Wait. Instead of teaching my kid the rules of grammar, I will have to teach her the answer to every possible question she may encounter in her life?
Samantha: I can understand how the limited perspective of an unartificial mind might perceive it that way. You'll get used to it.
Finishing it off
So we have just got a table of results by asking a query instead of typing it. Is that why I wasted half an hour?
Calm down. Yes the table of results is what we will get but its indeed not very polite to show it to someone who has made the effort to make a verbal inquiry. We should pay him back in the same coin, i.e. we should announce the results articulately instead of showing an ugly table of results.
Thankfully text-to-speech conversion is far easier than speech recognition so we can even try to do it ourselves.
But wait. Ever heard of Java Speech API? Yes such a thing does exist and is a living relic of the long dead Java community process. Java Speech API lets you turn speech to text literally. It also has a popular open source implementation in FreeTTS.
Here's how a typical interaction with FreeTTS looks.
Voice alan = VoiceManager.getInstance().getVoice("alan");
alan.speak("Hi there. I am Alan.");
I am not joking. Thats how simple it is. Furthermore you can also choose from a set of male and female voices and can even use your own voice!!!
So all we need to do now, is to convert our results into some meaningful text and utter it. Just blithering them out will surely make us look stupid.
Thankfully FreeTTS also allows us to convert the audio into mp3/wav files and HTML5 has another widget for playing these audio files. So all we need is to stream our results back to the patiently waiting user. Or their browser.
And that's all folks.

OMG. Our website really talks back. We have just built the next big thing that will relegate Siri and...
Here are a few resources you can study to see how broad this topic actually is:
  1. Deep QA: A description of IBM Watson.
  2. Taming Text: A great book by Manning on text processing.
  3. Apache Lucene: The most popular text search library.
  4. Solr and Elasticsearch: Doing natural language search on top of lucene.
  5. AIML: Artificial Intelligence Markup Language.
  6. AIML Sets: Example AIML files for various topics.
  7. ProgramD: An open source chat bot written in Java.
  8. OpenNLP Manual: Manual of Apache OpenNLP.
  9. FreeTTS: An open source text to speech engine.
The writer is a renegade software architect turned data scientist who moonlights as a developer.

Tuesday, April 15, 2014

"Big Data" is a qualified noun.

So its official. We have entered the trough of disillusionment for big data after this New York Times editorial went viral.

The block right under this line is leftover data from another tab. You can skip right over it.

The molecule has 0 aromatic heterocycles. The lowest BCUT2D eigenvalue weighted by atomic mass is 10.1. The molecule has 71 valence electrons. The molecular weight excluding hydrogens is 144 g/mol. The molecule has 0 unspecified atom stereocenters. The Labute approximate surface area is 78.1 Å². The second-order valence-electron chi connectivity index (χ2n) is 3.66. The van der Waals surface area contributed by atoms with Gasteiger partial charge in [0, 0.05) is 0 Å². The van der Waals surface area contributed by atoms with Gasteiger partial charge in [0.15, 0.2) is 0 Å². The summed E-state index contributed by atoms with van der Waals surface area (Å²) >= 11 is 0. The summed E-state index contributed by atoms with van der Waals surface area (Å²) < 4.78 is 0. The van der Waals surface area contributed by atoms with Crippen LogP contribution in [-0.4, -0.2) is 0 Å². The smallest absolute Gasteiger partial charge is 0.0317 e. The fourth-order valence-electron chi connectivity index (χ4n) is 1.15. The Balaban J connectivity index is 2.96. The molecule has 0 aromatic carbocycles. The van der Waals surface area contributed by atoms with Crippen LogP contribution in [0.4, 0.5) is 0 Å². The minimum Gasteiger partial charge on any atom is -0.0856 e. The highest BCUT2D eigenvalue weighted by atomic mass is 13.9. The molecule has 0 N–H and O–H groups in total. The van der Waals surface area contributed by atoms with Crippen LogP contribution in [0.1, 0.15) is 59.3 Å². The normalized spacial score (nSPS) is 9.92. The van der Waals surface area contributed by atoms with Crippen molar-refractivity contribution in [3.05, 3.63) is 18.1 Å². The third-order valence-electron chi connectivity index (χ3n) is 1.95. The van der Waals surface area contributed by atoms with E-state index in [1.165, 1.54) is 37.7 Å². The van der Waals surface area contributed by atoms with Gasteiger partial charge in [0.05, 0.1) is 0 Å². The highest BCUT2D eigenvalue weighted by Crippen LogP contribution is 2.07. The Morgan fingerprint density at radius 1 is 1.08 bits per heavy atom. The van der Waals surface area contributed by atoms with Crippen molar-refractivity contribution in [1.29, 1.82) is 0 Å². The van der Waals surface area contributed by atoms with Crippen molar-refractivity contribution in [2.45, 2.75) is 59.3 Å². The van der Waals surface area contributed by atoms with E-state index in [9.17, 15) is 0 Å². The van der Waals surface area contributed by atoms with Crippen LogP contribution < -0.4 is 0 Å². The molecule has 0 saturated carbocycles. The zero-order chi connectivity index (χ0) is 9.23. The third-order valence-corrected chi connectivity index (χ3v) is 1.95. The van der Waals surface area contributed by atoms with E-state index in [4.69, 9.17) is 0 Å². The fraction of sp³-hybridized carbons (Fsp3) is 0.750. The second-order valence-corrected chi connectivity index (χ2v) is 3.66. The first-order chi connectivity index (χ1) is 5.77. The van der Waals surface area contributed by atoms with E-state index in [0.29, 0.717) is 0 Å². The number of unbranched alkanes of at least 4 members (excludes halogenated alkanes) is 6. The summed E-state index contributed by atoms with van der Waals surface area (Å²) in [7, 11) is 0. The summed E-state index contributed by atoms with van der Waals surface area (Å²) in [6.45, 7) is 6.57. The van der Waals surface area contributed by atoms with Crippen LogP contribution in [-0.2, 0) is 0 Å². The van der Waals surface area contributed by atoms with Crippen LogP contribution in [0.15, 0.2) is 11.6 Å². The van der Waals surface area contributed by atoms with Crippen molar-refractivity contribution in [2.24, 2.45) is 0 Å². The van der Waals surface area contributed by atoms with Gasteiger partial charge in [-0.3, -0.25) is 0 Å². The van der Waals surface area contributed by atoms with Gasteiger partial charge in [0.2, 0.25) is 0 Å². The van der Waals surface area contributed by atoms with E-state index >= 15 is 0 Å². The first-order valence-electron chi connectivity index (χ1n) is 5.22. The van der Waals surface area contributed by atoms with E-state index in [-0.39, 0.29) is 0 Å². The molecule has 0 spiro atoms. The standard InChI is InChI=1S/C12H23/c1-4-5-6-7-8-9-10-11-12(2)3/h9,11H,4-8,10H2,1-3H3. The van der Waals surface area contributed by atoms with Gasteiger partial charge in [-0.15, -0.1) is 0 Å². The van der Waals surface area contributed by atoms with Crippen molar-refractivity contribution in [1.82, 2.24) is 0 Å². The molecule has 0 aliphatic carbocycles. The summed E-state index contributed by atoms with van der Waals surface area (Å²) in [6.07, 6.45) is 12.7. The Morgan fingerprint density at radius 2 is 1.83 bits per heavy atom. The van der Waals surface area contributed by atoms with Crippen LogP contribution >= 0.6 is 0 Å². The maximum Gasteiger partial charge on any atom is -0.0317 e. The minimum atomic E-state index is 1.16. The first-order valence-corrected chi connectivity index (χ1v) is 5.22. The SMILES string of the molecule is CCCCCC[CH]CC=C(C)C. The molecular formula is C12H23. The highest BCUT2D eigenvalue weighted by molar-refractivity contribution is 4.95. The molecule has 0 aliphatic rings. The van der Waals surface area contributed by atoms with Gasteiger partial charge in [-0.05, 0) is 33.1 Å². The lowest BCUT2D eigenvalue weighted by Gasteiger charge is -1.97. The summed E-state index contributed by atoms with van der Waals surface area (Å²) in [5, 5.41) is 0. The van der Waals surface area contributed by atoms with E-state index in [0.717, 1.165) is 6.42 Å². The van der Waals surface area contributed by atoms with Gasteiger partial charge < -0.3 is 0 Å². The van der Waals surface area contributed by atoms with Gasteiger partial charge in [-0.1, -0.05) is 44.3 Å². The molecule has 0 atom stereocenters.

Now its time to laugh at anyone and everyone who ever tried to set up Hadoop clusters on their virtual machines hoping to put a ding in the universe. Let me say the signs were already there after no less a person than Michael Stonebraker had warned of an impending doom (he also makes similar strong claims in a very popular MIT Professional Education course on big data).
But obviously not many will agree (or disagree) with the merits of Professor Stonebraker's arguments. And its not the purpose of this post either. However being a developer I can guess where things usually go wrong from a developer's perspective when succumbing to the temptation of big data. So this post is more from the viewpoint of a developer rather than that of a data scientist.
Since Hadoop is primarily the brainchild of Java community (although its use is rather ubiquitous across the spectrum) its surprising how the very basic ideas like abstraction and layering we learnt as Java developers tend to get forgotten in the excitement of using Hadoop and its ecosystem.
I once worked with a start up that decided to build stuff leveraging big data. As is the norm, they coded most of their business logic in Hadoop's mapper and reducer classes and/or Apache Pig scripts. They also decided to throw a document store MongoDB in the mix even though most of the data they were storing in it was relational and was certainly not too big for MySQL. What was even worse they never tried to build layers to abstract out MongoDB or Hadoop APIs. The end result was predictably disastrous. Their code could not run without Hadoop even when they were processing a few megabytes of data or unit testing in their eclipse environments. When it did run it took almost half an hour to process even a few thousand records so nobody ran it unless they were forced to do so. Their data also had no referential integrity and could not be safely manipulated using transactions and references to MongoDB's API were scattered through out their code right up to the UI.
It made their development a hell because every one needing to run the code had to set up Hadoop and other "big data" stuff even for testing JavaScript. It made communication harder by killing the most effective communication channel i.e. the code: because it was no longer easily runnable. It made their production environment so slow that it was completely unusable for small data entered/uploaded interactively. And to top it, it also created security issues because their data store queries were exposed everywhere even in JavaScript.